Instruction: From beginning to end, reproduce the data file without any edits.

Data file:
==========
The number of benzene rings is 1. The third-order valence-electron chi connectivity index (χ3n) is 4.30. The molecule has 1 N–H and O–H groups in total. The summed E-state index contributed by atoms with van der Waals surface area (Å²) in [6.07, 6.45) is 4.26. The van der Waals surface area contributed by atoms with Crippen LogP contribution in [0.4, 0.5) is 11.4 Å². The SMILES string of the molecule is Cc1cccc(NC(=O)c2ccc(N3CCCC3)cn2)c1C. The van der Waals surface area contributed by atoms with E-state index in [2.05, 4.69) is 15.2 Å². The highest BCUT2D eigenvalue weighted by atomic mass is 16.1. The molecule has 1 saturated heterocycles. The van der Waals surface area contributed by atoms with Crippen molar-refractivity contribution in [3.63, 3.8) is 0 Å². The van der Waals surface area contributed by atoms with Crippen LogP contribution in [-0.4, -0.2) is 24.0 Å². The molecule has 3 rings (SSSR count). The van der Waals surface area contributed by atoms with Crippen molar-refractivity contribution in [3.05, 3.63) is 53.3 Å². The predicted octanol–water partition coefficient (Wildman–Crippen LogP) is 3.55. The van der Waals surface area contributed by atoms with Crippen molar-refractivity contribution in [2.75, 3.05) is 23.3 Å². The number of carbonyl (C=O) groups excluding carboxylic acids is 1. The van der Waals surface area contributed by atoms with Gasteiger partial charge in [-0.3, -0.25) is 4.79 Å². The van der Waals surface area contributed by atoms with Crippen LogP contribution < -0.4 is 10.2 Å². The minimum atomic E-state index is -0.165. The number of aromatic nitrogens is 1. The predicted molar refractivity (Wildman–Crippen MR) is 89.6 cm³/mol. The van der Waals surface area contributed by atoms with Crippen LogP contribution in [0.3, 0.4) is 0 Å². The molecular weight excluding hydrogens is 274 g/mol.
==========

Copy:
The number of benzene rings is 1. The third-order valence-electron chi connectivity index (χ3n) is 4.30. The molecule has 1 N–H and O–H groups in total. The summed E-state index contributed by atoms with van der Waals surface area (Å²) in [6.07, 6.45) is 4.26. The van der Waals surface area contributed by atoms with Crippen LogP contribution in [0.4, 0.5) is 11.4 Å². The SMILES string of the molecule is Cc1cccc(NC(=O)c2ccc(N3CCCC3)cn2)c1C. The van der Waals surface area contributed by atoms with E-state index in [2.05, 4.69) is 15.2 Å². The highest BCUT2D eigenvalue weighted by atomic mass is 16.1. The molecule has 1 saturated heterocycles. The van der Waals surface area contributed by atoms with Crippen molar-refractivity contribution in [3.63, 3.8) is 0 Å². The van der Waals surface area contributed by atoms with Crippen LogP contribution in [-0.4, -0.2) is 24.0 Å². The molecule has 3 rings (SSSR count). The van der Waals surface area contributed by atoms with Crippen molar-refractivity contribution in [3.05, 3.63) is 53.3 Å². The predicted octanol–water partition coefficient (Wildman–Crippen LogP) is 3.55. The van der Waals surface area contributed by atoms with Crippen molar-refractivity contribution in [2.75, 3.05) is 23.3 Å². The number of carbonyl (C=O) groups excluding carboxylic acids is 1. The van der Waals surface area contributed by atoms with Gasteiger partial charge in [-0.3, -0.25) is 4.79 Å². The van der Waals surface area contributed by atoms with Crippen LogP contribution < -0.4 is 10.2 Å². The minimum atomic E-state index is -0.165. The number of aromatic nitrogens is 1. The predicted molar refractivity (Wildman–Crippen MR) is 89.6 cm³/mol. The van der Waals surface area contributed by atoms with Crippen LogP contribution in [0.3, 0.4) is 0 Å². The molecular weight excluding hydrogens is 274 g/mol.